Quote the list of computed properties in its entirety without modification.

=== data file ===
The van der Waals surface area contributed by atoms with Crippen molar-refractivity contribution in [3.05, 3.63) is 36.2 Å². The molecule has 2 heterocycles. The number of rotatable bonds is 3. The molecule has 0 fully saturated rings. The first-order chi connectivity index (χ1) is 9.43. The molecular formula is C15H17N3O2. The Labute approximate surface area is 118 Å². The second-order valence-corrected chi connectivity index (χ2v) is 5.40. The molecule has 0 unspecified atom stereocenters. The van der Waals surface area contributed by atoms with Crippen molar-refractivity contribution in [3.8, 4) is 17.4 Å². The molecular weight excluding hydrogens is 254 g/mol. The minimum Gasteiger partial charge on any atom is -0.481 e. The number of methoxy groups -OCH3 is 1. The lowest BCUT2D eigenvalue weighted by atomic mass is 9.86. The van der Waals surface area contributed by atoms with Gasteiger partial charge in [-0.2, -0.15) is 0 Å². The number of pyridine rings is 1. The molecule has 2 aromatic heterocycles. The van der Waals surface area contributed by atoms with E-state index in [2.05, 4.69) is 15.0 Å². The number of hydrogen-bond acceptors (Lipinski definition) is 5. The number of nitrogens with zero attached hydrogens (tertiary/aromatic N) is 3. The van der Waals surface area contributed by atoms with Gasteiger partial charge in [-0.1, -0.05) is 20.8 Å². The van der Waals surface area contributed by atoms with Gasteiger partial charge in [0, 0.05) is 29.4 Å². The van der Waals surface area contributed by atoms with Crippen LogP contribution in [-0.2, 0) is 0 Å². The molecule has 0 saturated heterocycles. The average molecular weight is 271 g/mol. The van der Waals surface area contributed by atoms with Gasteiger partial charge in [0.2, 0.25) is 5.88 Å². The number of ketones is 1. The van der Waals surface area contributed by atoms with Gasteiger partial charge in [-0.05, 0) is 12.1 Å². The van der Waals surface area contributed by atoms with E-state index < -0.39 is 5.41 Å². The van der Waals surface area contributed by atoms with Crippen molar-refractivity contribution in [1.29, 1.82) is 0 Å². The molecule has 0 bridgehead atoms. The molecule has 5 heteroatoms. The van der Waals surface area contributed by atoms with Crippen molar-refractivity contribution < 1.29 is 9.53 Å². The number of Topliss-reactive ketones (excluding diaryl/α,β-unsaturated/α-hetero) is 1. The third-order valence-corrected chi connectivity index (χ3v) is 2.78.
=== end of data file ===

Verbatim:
The van der Waals surface area contributed by atoms with Crippen molar-refractivity contribution in [3.05, 3.63) is 36.2 Å². The molecule has 2 heterocycles. The number of rotatable bonds is 3. The molecule has 0 fully saturated rings. The first-order chi connectivity index (χ1) is 9.43. The molecular formula is C15H17N3O2. The Labute approximate surface area is 118 Å². The second-order valence-corrected chi connectivity index (χ2v) is 5.40. The molecule has 0 unspecified atom stereocenters. The van der Waals surface area contributed by atoms with Crippen molar-refractivity contribution in [3.8, 4) is 17.4 Å². The molecular weight excluding hydrogens is 254 g/mol. The minimum Gasteiger partial charge on any atom is -0.481 e. The number of methoxy groups -OCH3 is 1. The lowest BCUT2D eigenvalue weighted by atomic mass is 9.86. The van der Waals surface area contributed by atoms with Gasteiger partial charge in [-0.2, -0.15) is 0 Å². The number of pyridine rings is 1. The molecule has 2 aromatic heterocycles. The van der Waals surface area contributed by atoms with E-state index in [2.05, 4.69) is 15.0 Å². The number of hydrogen-bond acceptors (Lipinski definition) is 5. The number of nitrogens with zero attached hydrogens (tertiary/aromatic N) is 3. The van der Waals surface area contributed by atoms with Gasteiger partial charge in [-0.1, -0.05) is 20.8 Å². The van der Waals surface area contributed by atoms with Gasteiger partial charge in [0, 0.05) is 29.4 Å². The van der Waals surface area contributed by atoms with Crippen LogP contribution in [-0.2, 0) is 0 Å². The molecule has 0 saturated heterocycles. The average molecular weight is 271 g/mol. The van der Waals surface area contributed by atoms with Gasteiger partial charge in [0.2, 0.25) is 5.88 Å². The number of ketones is 1. The van der Waals surface area contributed by atoms with Gasteiger partial charge in [-0.05, 0) is 12.1 Å². The van der Waals surface area contributed by atoms with E-state index < -0.39 is 5.41 Å². The van der Waals surface area contributed by atoms with Crippen molar-refractivity contribution in [1.29, 1.82) is 0 Å². The molecule has 0 bridgehead atoms. The molecule has 5 heteroatoms. The van der Waals surface area contributed by atoms with Crippen molar-refractivity contribution < 1.29 is 9.53 Å². The number of Topliss-reactive ketones (excluding diaryl/α,β-unsaturated/α-hetero) is 1. The third-order valence-corrected chi connectivity index (χ3v) is 2.78.